Friday, June 21, 2013
IFBB Pro Nicole Berg Interview
Photos 1 and 5: Adam Fuller Photography
Photos 2-4: RX Muscle/Imagaing.com
One of the interviews I have most wanted for some is Nicole Berg. She had just won her pro card in bodybuilding as I was getting into the sport, so she was one of the people I first paid attention to and became a fan of. Before I even really understood what symmetry really was, I remember thinking how each of her body parts were equally impressive, none stood out because none was better than another. Nicole recently returned to the stage at the Mile High Pro, this time in physique, taking a very impressive 5th place in a tough class of competitors. I was happy to finally get this interview. Sometimes you meet or talk to people you admire and they don't live up to expectations, Nicole far exceeded my expectations, making this interview that much more special to me.
Q: Can you talk about how you got started in the gym?
A: I have always been an athlete, ever since I was a kid. I was a three sport athlete in high school. I have always played competitive team sports and really enjoyed it. After my first year of college there was nothing competitive left for me. I started playing city league softball and it wasn't that competitive. I was inviting something more difficult into my life. I saw a couple gals who were training partners in the local gym. I had no idea what I was doing in the gym, no idea about training splits or anything. I saw these gals and was like "wow, that is really impressive." One was a heavyweight and one was a middleweight. I found out they were doing them Emerald Cup and watched them change in the course of three weeks drastically. I went and watched the show and said I wanted to see if I could do that. Also some trainers at a neighboring gym said I had potential to be a bodybuilder. One of the gals offered to help me and took me under her wing. That journey has led me to where I am today. Just getting started and having someone give me that knowledge in my diet and help me with posing, I just needed that guidance. I never thought I would be able to step on stage, it just took someone saying "yes you can", someone to believe in me.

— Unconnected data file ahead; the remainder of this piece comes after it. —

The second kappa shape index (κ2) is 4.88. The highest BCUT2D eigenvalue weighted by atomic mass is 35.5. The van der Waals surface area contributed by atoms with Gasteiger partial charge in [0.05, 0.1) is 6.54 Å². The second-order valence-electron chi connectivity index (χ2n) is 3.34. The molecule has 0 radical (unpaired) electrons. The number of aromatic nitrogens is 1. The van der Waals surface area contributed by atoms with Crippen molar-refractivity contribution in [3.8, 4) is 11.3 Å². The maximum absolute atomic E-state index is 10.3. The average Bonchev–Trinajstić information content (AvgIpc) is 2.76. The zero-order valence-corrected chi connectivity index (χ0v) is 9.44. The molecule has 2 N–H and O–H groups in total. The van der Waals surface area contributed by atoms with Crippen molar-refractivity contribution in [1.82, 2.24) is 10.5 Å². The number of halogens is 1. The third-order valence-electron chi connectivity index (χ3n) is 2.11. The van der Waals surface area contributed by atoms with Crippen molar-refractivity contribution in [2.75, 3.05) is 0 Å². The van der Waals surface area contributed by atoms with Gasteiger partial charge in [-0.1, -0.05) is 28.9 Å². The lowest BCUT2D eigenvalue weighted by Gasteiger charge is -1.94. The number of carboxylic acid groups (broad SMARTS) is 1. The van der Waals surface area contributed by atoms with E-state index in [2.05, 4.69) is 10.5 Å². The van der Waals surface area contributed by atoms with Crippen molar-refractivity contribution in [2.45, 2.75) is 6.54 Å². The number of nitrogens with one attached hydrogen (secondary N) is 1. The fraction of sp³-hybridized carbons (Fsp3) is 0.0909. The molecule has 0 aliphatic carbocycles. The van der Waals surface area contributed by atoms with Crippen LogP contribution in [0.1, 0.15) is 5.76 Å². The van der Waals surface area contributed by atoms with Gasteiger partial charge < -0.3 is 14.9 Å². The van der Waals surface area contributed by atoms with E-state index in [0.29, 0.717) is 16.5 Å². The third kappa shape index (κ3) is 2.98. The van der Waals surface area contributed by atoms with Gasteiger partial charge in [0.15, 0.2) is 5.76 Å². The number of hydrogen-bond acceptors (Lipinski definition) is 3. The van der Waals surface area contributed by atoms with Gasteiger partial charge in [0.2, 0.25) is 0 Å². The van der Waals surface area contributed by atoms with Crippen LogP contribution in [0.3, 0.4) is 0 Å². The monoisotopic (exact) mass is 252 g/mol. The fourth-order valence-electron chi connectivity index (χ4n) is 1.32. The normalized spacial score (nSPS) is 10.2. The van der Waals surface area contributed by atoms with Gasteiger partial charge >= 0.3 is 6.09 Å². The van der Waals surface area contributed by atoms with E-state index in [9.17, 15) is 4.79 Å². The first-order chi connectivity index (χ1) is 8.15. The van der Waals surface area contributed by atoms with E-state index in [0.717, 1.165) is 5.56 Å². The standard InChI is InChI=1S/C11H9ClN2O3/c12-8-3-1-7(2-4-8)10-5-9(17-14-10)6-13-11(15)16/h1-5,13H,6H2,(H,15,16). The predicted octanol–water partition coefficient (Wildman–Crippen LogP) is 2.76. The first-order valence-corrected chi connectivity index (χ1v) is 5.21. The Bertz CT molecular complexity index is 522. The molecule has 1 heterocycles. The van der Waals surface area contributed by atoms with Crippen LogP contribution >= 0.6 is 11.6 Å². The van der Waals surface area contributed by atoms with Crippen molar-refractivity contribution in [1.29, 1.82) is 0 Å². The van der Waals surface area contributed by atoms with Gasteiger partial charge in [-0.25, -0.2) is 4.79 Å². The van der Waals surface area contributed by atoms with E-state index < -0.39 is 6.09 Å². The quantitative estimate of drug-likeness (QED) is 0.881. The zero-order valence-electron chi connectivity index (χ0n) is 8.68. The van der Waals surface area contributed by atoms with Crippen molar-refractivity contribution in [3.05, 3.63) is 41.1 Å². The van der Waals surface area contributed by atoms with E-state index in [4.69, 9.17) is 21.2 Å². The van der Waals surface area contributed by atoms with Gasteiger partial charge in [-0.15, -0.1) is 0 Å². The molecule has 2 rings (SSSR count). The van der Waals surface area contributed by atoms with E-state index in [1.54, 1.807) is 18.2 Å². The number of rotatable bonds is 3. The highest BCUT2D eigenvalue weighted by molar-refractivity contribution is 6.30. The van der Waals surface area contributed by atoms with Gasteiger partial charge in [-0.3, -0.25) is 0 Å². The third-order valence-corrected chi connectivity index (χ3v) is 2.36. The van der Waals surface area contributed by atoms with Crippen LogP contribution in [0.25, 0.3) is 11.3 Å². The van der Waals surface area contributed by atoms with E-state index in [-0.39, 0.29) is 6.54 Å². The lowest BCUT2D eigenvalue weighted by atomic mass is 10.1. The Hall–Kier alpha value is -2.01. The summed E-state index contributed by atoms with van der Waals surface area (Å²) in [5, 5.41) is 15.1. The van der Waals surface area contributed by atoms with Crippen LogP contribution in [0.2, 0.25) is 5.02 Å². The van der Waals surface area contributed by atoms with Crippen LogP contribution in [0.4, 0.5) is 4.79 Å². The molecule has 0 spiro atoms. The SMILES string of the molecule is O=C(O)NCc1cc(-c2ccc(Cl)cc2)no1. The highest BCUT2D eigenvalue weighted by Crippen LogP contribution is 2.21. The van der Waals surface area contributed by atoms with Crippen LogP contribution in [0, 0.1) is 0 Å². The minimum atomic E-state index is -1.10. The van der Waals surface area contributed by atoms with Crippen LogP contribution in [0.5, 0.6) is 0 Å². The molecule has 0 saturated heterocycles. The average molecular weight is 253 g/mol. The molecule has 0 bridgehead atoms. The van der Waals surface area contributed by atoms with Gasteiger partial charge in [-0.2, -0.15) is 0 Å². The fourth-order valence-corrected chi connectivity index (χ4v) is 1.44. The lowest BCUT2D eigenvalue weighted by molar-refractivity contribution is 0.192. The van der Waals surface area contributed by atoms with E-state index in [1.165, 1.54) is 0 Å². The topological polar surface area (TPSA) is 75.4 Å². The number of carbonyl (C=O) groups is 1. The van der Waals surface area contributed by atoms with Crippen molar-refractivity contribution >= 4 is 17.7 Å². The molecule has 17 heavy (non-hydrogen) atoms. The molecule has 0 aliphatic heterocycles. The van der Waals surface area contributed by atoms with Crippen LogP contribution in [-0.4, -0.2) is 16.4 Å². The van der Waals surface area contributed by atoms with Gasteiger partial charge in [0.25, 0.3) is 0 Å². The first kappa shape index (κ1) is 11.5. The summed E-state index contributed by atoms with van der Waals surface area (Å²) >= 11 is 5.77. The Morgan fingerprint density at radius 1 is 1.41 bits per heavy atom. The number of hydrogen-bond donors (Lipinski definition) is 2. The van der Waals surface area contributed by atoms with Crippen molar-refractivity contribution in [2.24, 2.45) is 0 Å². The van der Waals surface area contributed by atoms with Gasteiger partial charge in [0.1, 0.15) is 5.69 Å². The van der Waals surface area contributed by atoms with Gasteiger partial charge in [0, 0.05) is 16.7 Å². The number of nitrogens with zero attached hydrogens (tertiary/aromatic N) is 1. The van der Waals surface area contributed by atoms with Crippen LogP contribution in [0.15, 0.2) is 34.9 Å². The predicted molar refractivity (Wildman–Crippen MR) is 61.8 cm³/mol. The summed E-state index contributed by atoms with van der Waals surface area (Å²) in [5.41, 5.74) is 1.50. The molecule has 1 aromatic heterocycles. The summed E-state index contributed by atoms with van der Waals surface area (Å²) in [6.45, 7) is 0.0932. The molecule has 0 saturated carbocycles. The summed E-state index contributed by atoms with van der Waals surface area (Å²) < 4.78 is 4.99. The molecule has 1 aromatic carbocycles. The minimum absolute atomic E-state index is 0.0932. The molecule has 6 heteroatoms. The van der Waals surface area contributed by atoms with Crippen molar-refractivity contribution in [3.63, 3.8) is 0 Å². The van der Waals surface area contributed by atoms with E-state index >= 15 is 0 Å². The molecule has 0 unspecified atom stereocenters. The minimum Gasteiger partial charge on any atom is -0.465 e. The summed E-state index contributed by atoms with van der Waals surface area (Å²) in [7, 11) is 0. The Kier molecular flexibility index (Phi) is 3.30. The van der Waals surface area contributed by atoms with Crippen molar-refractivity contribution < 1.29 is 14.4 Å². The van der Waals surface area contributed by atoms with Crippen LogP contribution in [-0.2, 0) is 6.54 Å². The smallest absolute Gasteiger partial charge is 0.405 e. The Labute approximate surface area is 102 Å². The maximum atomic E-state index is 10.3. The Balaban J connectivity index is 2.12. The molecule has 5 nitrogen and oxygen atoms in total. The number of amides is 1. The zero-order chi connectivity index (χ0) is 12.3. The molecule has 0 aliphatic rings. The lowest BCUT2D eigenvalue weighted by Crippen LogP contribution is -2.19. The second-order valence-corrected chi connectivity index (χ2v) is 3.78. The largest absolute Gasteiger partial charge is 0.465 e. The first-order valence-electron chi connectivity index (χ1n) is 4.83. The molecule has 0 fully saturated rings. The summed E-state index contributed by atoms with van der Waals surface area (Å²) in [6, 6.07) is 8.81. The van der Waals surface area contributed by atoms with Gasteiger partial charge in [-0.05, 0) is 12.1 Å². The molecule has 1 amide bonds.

Q: When you started to add real size did any family or friends react negative?
A: Not really. Most of them were more impressed and inspired by it. There was concern, the worrying mother, but she saw me and understood it better.
Q: A lot of people I interview say they do the first show and it becomes almost addicting to them, was that the case with you?
A: No, competing is not addicting at all. I do it because I choose to do it, not because I feel like I have to do it. It is not something I need to do for attention or seek public approval or approval of peers with similar interests. it is something I enjoy and if I have the money to do it, then I go out and do it. It's not something I can't walk away from. I will never give up the gym but the competition isn't something that drives me. I am competitive more against myself than I am other women in the sport.
Q: Nationals in 2009 you won your pro card, when you realized you were a pro, do you remember what went through your head?
A: I actually couldn't believe it. I had it in my head that I was trying to come up with a game-plan for the next season. When you are posing next to competitors you are not checking them out as well. I am what you call a sleeper, when I stand there I don't look like much till I start posing and then the goodies start to pop out and people are like 'where did that come from?" That is how the gal was who was in first call-out with me. They called us out and asked us to step to the side of the stage but not go anywhere. I thought they were gonna size us up again but they didn't. We stood there looking at each other and I thought "she must be a sleeper like me." She didn't look like she had a lot of size on me. My mom showed me pictures after pre-judge of us standing side by side and I went "oh know, I am in trouble, she looks amazing. If I get beat by her, then congratulations, she deserves it." So I was already mentally prepared for second place and giving it one more year. As we stood up there holding hands, I was shocked when they called her for runner-up. I think it was more disbelief than overwhelming joy.